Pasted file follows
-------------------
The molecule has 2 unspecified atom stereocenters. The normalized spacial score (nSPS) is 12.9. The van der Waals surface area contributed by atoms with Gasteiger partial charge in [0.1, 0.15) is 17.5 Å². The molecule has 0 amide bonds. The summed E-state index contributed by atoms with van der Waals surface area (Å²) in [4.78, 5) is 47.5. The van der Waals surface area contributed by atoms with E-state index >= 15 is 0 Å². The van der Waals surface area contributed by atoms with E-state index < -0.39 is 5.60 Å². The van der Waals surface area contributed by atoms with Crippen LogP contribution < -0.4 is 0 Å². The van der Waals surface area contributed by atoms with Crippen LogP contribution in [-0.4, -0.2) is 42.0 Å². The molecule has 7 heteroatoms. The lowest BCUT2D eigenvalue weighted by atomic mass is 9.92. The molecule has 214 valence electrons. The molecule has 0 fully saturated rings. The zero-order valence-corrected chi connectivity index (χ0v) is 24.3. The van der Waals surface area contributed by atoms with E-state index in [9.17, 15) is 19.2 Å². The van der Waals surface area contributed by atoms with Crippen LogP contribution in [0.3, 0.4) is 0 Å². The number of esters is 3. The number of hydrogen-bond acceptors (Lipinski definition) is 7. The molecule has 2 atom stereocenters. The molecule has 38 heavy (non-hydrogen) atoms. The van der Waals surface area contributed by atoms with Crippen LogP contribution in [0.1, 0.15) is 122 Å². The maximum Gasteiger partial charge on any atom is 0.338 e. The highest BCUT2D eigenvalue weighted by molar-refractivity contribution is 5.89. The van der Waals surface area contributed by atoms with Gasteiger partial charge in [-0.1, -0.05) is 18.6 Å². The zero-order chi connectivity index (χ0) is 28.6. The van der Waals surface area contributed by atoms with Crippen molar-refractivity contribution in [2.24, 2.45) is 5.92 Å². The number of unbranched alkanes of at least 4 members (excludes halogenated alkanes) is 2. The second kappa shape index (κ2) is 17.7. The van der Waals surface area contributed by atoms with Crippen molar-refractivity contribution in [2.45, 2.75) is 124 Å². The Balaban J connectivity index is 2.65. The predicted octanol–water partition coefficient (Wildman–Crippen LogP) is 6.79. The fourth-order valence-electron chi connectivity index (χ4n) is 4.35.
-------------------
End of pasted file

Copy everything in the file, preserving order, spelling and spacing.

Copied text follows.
The molecule has 2 unspecified atom stereocenters. The normalized spacial score (nSPS) is 12.9. The van der Waals surface area contributed by atoms with Gasteiger partial charge in [0.1, 0.15) is 17.5 Å². The molecule has 0 amide bonds. The summed E-state index contributed by atoms with van der Waals surface area (Å²) in [4.78, 5) is 47.5. The van der Waals surface area contributed by atoms with E-state index >= 15 is 0 Å². The van der Waals surface area contributed by atoms with E-state index < -0.39 is 5.60 Å². The van der Waals surface area contributed by atoms with Crippen LogP contribution < -0.4 is 0 Å². The van der Waals surface area contributed by atoms with Crippen LogP contribution in [-0.4, -0.2) is 42.0 Å². The molecule has 7 heteroatoms. The lowest BCUT2D eigenvalue weighted by atomic mass is 9.92. The molecule has 214 valence electrons. The molecule has 0 fully saturated rings. The zero-order valence-corrected chi connectivity index (χ0v) is 24.3. The van der Waals surface area contributed by atoms with E-state index in [9.17, 15) is 19.2 Å². The van der Waals surface area contributed by atoms with Crippen LogP contribution in [0.3, 0.4) is 0 Å². The number of esters is 3. The number of hydrogen-bond acceptors (Lipinski definition) is 7. The molecule has 2 atom stereocenters. The molecule has 38 heavy (non-hydrogen) atoms. The van der Waals surface area contributed by atoms with Crippen LogP contribution in [0.1, 0.15) is 122 Å². The maximum Gasteiger partial charge on any atom is 0.338 e. The highest BCUT2D eigenvalue weighted by molar-refractivity contribution is 5.89. The van der Waals surface area contributed by atoms with Gasteiger partial charge in [-0.1, -0.05) is 18.6 Å². The zero-order chi connectivity index (χ0) is 28.6. The van der Waals surface area contributed by atoms with Crippen molar-refractivity contribution in [2.24, 2.45) is 5.92 Å². The number of unbranched alkanes of at least 4 members (excludes halogenated alkanes) is 2. The second kappa shape index (κ2) is 17.7. The van der Waals surface area contributed by atoms with Crippen molar-refractivity contribution in [2.45, 2.75) is 124 Å². The Balaban J connectivity index is 2.65. The predicted octanol–water partition coefficient (Wildman–Crippen LogP) is 6.79. The fourth-order valence-electron chi connectivity index (χ4n) is 4.35.